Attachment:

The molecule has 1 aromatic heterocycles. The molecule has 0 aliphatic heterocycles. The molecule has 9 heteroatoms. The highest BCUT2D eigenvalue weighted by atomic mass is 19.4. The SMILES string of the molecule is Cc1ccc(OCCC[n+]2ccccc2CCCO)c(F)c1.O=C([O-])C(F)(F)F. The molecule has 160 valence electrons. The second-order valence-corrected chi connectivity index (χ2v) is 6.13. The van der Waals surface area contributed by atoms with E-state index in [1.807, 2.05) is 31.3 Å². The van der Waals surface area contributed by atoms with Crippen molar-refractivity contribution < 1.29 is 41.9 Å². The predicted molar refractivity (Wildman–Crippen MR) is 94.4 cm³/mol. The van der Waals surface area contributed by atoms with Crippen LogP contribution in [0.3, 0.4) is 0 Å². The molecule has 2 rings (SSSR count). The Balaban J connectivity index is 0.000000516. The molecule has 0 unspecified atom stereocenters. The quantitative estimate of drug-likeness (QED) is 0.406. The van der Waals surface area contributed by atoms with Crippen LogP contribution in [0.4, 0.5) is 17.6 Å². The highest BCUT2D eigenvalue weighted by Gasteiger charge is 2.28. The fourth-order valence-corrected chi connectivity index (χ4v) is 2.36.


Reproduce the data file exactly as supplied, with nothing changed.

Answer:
The molecule has 1 aromatic heterocycles. The molecule has 0 aliphatic heterocycles. The molecule has 9 heteroatoms. The highest BCUT2D eigenvalue weighted by atomic mass is 19.4. The SMILES string of the molecule is Cc1ccc(OCCC[n+]2ccccc2CCCO)c(F)c1.O=C([O-])C(F)(F)F. The molecule has 160 valence electrons. The second-order valence-corrected chi connectivity index (χ2v) is 6.13. The van der Waals surface area contributed by atoms with E-state index in [1.807, 2.05) is 31.3 Å². The van der Waals surface area contributed by atoms with Crippen molar-refractivity contribution < 1.29 is 41.9 Å². The predicted molar refractivity (Wildman–Crippen MR) is 94.4 cm³/mol. The van der Waals surface area contributed by atoms with Crippen LogP contribution in [0.3, 0.4) is 0 Å². The molecule has 2 rings (SSSR count). The Balaban J connectivity index is 0.000000516. The molecule has 0 unspecified atom stereocenters. The quantitative estimate of drug-likeness (QED) is 0.406. The van der Waals surface area contributed by atoms with Crippen LogP contribution in [0.4, 0.5) is 17.6 Å². The highest BCUT2D eigenvalue weighted by Gasteiger charge is 2.28. The fourth-order valence-corrected chi connectivity index (χ4v) is 2.36.